Offering food to the gods is something that takes place in nearly all major religions around the world. It is one of the simplest ways in which people of faith can acknowledge the existence of their respective god(s) and seek divine grace (or forgiveness as and when required). The material act of offering food develops into a more spiritual ritual as time goes by, and it offers a way in which to bring together friends and family to worship as one.
Andwhen it comes to food for the gods,the Hindu faith is no different. Food plays a huge role in Hinduism, its rituals and its worship. Under Hindu teachings the food offered to the gods is called prasada (which translates from Sanskrit to mean ‘mercy’ or ‘the divine grace of god).
But when you are offering food to one of the Hindu gods, what do you choose? Do you go for the sweet or savoury option? There are plenty of Hindu gods who are well-known for having favourite snacks and tipples offered to them. Here’s a quick guide on what tooffer to keep the gods happy.
Milk: It is believed that both Lord Shiva and Ganesha enjoy a refreshing glass of milk, so make sure you’ve stocked up on the white stuff.
Laddu: These ball-shaped sweets are popular across the Indian sub-continent and favoured by Lord Ganesha too. Made from flour, milk and sugar, there are very few religious occasions that pass without a laddu (or twenty) being consumed. Although laddu is definitely Ganesha’s favourite sweet it is very versatile and can be offered to other gods as well.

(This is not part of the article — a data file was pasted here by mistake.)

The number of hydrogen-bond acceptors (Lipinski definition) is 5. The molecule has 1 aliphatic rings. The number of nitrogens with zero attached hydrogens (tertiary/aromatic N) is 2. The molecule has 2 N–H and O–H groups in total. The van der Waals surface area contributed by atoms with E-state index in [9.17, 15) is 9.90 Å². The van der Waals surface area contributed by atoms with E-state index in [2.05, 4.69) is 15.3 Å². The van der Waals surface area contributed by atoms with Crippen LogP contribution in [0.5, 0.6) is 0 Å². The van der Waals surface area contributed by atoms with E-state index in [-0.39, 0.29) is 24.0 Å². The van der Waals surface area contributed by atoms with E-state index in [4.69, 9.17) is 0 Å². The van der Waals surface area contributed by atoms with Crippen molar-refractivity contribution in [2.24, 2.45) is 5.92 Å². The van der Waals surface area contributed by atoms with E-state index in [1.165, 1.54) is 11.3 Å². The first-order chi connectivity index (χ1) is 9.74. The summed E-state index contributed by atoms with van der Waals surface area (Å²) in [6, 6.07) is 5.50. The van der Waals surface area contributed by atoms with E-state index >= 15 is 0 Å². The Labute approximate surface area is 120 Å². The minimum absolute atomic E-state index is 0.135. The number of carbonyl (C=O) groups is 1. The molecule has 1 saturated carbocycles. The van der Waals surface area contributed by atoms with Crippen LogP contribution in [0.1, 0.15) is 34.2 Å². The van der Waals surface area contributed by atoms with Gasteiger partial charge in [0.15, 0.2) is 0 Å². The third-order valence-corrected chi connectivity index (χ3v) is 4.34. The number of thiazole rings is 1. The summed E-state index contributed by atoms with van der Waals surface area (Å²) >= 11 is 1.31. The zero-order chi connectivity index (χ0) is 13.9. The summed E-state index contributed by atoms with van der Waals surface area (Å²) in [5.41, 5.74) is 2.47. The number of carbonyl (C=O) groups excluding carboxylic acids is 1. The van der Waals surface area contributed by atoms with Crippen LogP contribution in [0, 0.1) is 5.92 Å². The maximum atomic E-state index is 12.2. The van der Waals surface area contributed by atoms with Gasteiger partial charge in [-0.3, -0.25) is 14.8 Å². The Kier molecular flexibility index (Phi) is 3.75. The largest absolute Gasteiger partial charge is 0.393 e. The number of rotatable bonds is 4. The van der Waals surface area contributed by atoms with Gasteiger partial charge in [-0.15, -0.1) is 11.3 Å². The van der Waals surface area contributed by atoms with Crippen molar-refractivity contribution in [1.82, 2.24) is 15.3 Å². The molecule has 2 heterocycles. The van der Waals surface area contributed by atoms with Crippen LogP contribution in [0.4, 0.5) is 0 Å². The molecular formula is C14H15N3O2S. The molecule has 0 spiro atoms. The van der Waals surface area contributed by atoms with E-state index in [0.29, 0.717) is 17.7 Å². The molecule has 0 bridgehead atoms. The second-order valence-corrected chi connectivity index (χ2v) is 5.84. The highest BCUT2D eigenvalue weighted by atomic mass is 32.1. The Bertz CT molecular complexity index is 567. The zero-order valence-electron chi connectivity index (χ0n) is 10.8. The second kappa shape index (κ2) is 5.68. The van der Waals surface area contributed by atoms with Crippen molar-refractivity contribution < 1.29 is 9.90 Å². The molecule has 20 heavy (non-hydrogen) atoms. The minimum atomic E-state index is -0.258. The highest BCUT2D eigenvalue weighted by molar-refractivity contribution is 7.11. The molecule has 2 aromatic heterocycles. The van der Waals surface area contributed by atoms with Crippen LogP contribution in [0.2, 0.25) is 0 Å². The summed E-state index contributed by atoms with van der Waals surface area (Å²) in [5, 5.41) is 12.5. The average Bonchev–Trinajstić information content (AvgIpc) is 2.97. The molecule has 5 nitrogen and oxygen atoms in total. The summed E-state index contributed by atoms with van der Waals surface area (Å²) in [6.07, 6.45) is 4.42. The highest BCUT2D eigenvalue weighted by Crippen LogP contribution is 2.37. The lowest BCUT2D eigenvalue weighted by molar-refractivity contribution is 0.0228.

Red lentils: A mixture of red lentils, water and jaggery is often offered to the gods. Lord Hanuman and Surya Dev are particular fans of the humble red lentil.
Yellow lentils: If you want to get Lord Vishnu on side you can start by offering him some yellow lentils. In fact, any yellow food would do asit’s his favourite colour.
Bhang: This intoxicating drink made from hemp leaves is a favourite of Lord Shiva. It isalso the official drink of Holi.
Jaggery: This is pretty much a go-to ingredient when deciding what to offer the gods. You’d be hard pressed to name a Hindu god who wouldn’t be happy with a dish containing jaggery.
Modak: It is said that Lord Ganesha is partial to a spot of modak. As you would imagine, these sweet dumplings are made by the bucket load when it’s time to celebrate his birthday (Ganesh Chaturthi).
Black sesame seeds: Shani Dev, Rahu and Ketu are all happy to receive black sesame seeds as part of their prasada.
Rice and dal: These two staple ingredients in India are frequently offered to Lord Ganesha, Goddess Lakshmi, Krishna and Shiva. Whether cooked or raw, rice and dal frequently appear as part of prasada.
If you are looking for a feast that is fit for the gods, then look no further than one of London’s top-quality fine dining Indian restaurants. The food served here deserves both your respect and devotion.